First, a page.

Q: The car has been parked in front of his condo (which we will eventually sell) for months. We would like to drive the car and keep it at our house. Do I need to transfer title, or can I just put the car on my own car insurance? I am his financial power of attorney, and do not want to do anything unethical. (Hermine, PA)
A: There is a larger picture here that any lawyer would need to know before giving you a definitive answer on what seems like such a minor thing. We would need to know if your father is incompetent. If so, the transfer would need to be through the POA. Very generally, if your father has any foreseeable need to apply for Medicaid in the next five years, a transfer of this vehicle out of his name could subject him to a Medicaid penalty to the extent of the value of the transfer. If Medicaid is not an issue more information would be needed on who the potential heirs of his estate are. If these heirs would ultimately object to transferring the car into your name via the POA (if the POA authorizes such transfers or gifts), as a gift, then it may be an issue. Even using the car which will ultimately be estate property, could be objected to. If you are confident you have no potential Medicaid issues, and you are the only heir, there is less risk here, but I would still consult with a VA attorney.
Q: My father can’t testify at his own elder abuse PFA hearing due to mental incapacity, I have POA, will it be denied? My father has been physically abused and mentally abused by my younger brother. Recently, my brother is financially exploiting him too. My father is mentally incapacitated due to severe depression, Alzheimer’s disease and dementia and physical illness and he can’t testify on his own behalf. I want to file for a PFA since I have a durable power of attorney. And since I know about all the abuse and financial exploitation, I am able to testify to get the restraining order. Do you think the restraining order will be denied at the hearing in court?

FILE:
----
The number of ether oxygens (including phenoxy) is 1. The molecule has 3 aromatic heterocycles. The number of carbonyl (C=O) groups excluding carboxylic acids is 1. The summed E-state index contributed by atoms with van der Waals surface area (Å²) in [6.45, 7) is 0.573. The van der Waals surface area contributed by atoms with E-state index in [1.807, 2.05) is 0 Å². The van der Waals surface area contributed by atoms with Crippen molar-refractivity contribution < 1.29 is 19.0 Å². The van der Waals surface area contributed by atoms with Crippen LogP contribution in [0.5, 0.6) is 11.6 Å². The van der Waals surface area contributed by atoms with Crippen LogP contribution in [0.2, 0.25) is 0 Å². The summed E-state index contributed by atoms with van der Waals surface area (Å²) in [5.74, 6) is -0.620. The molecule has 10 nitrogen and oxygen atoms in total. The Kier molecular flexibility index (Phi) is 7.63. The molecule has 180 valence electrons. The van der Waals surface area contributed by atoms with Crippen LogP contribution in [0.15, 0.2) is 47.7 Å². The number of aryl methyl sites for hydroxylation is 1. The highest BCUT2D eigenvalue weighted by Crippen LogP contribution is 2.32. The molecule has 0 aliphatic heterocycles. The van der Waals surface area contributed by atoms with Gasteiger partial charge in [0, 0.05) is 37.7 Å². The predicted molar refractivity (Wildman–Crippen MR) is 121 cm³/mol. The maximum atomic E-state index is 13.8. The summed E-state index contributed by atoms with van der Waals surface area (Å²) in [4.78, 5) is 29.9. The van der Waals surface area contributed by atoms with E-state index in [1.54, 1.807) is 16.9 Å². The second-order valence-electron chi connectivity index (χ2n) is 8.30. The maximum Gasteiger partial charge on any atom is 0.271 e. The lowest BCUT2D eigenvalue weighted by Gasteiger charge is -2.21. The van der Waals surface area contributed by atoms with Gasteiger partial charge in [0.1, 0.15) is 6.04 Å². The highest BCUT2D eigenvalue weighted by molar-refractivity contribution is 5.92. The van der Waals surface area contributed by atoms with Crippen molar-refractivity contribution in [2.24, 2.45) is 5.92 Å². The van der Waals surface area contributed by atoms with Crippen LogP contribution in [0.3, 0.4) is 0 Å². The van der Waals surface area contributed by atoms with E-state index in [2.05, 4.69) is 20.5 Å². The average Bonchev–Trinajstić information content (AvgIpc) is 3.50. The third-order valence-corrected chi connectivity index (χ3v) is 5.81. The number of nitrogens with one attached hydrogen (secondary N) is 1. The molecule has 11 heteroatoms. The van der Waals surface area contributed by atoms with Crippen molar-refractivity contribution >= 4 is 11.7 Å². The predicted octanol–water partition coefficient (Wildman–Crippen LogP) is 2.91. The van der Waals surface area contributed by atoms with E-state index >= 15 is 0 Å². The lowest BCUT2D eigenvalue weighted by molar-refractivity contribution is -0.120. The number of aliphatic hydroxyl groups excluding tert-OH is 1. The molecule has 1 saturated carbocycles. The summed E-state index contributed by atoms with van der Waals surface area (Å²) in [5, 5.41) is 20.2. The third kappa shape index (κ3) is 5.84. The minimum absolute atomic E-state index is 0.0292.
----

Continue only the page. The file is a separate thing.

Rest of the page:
A: You cannot step into his shoes and testify him because you are his Agent on a POA. however, I think you can still prevail at the Protection From Abuse Hearing if you or someone else can give first hand testimony of the abuse-actually witnessing the abuse. I would suggest that you bring father to court so the judge can see his condition and bring a copy of the POA to show that you are the agent. I would strongly suggest having a lawyer represent him at the hearing.
Q: My aunt has power of attorney for my grandmother. She is currently in a nursing home that she doesn’t want to be in. My other aunt said that she is willing to have her live at her home being as though none of my other aunts want her at their home. My aunt who is POA said no because my who wants my grandmother is Muslim and she doesn’t think its right. Is there anything my aunt can do to get her mother to live with her?
A: Outside of denouncing her Muslim faith to satisfy the other aunt, the option would be to hire an attorney and file to have either you or the Muslim aunt as guardian. If the non-Muslim aunt is not acting in the best interests of grandmother and it is medically possible for grandmother to live outside a nursing setting, then you may have a case. This option should be reviewed carefully with an attorney first.